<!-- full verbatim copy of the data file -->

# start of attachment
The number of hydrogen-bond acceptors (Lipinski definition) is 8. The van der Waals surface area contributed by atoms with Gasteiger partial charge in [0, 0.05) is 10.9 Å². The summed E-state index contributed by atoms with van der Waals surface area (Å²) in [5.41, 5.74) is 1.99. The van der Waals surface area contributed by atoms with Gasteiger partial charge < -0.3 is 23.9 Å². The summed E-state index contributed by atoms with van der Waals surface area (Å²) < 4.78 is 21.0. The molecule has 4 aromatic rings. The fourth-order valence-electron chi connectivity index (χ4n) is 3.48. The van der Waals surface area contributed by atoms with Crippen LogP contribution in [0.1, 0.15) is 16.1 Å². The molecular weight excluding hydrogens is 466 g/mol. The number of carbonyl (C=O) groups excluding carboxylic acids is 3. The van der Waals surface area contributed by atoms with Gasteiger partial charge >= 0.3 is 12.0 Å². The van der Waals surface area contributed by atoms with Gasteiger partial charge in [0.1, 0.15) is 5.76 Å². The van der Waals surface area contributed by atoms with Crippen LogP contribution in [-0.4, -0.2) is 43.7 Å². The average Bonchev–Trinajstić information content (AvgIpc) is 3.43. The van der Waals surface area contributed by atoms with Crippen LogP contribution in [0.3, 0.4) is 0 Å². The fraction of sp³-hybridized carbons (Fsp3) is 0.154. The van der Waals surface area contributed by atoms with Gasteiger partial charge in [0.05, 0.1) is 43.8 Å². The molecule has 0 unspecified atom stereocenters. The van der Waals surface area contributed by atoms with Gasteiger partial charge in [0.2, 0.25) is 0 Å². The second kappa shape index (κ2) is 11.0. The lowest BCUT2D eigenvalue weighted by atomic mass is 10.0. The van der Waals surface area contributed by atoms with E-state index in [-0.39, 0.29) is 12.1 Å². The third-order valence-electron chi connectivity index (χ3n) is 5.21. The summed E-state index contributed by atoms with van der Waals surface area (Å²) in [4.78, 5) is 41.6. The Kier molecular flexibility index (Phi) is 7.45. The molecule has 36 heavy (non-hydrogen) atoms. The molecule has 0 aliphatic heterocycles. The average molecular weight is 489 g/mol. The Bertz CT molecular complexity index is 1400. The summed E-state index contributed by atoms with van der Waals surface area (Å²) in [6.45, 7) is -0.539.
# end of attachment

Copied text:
The number of hydrogen-bond acceptors (Lipinski definition) is 8. The van der Waals surface area contributed by atoms with Gasteiger partial charge in [0, 0.05) is 10.9 Å². The summed E-state index contributed by atoms with van der Waals surface area (Å²) in [5.41, 5.74) is 1.99. The van der Waals surface area contributed by atoms with Gasteiger partial charge < -0.3 is 23.9 Å². The summed E-state index contributed by atoms with van der Waals surface area (Å²) < 4.78 is 21.0. The molecule has 4 aromatic rings. The fourth-order valence-electron chi connectivity index (χ4n) is 3.48. The van der Waals surface area contributed by atoms with Crippen LogP contribution in [0.1, 0.15) is 16.1 Å². The molecular weight excluding hydrogens is 466 g/mol. The number of carbonyl (C=O) groups excluding carboxylic acids is 3. The van der Waals surface area contributed by atoms with Gasteiger partial charge >= 0.3 is 12.0 Å². The van der Waals surface area contributed by atoms with Gasteiger partial charge in [0.1, 0.15) is 5.76 Å². The van der Waals surface area contributed by atoms with Crippen LogP contribution in [-0.4, -0.2) is 43.7 Å². The average Bonchev–Trinajstić information content (AvgIpc) is 3.43. The van der Waals surface area contributed by atoms with Crippen LogP contribution in [0.3, 0.4) is 0 Å². The fraction of sp³-hybridized carbons (Fsp3) is 0.154. The van der Waals surface area contributed by atoms with Gasteiger partial charge in [0.05, 0.1) is 43.8 Å². The molecule has 0 unspecified atom stereocenters. The van der Waals surface area contributed by atoms with Gasteiger partial charge in [0.2, 0.25) is 0 Å². The second kappa shape index (κ2) is 11.0. The lowest BCUT2D eigenvalue weighted by atomic mass is 10.0. The van der Waals surface area contributed by atoms with E-state index in [-0.39, 0.29) is 12.1 Å². The third-order valence-electron chi connectivity index (χ3n) is 5.21. The summed E-state index contributed by atoms with van der Waals surface area (Å²) in [4.78, 5) is 41.6. The Kier molecular flexibility index (Phi) is 7.45. The molecule has 36 heavy (non-hydrogen) atoms. The molecule has 0 aliphatic heterocycles. The average molecular weight is 489 g/mol. The Bertz CT molecular complexity index is 1400. The summed E-state index contributed by atoms with van der Waals surface area (Å²) in [6.45, 7) is -0.539.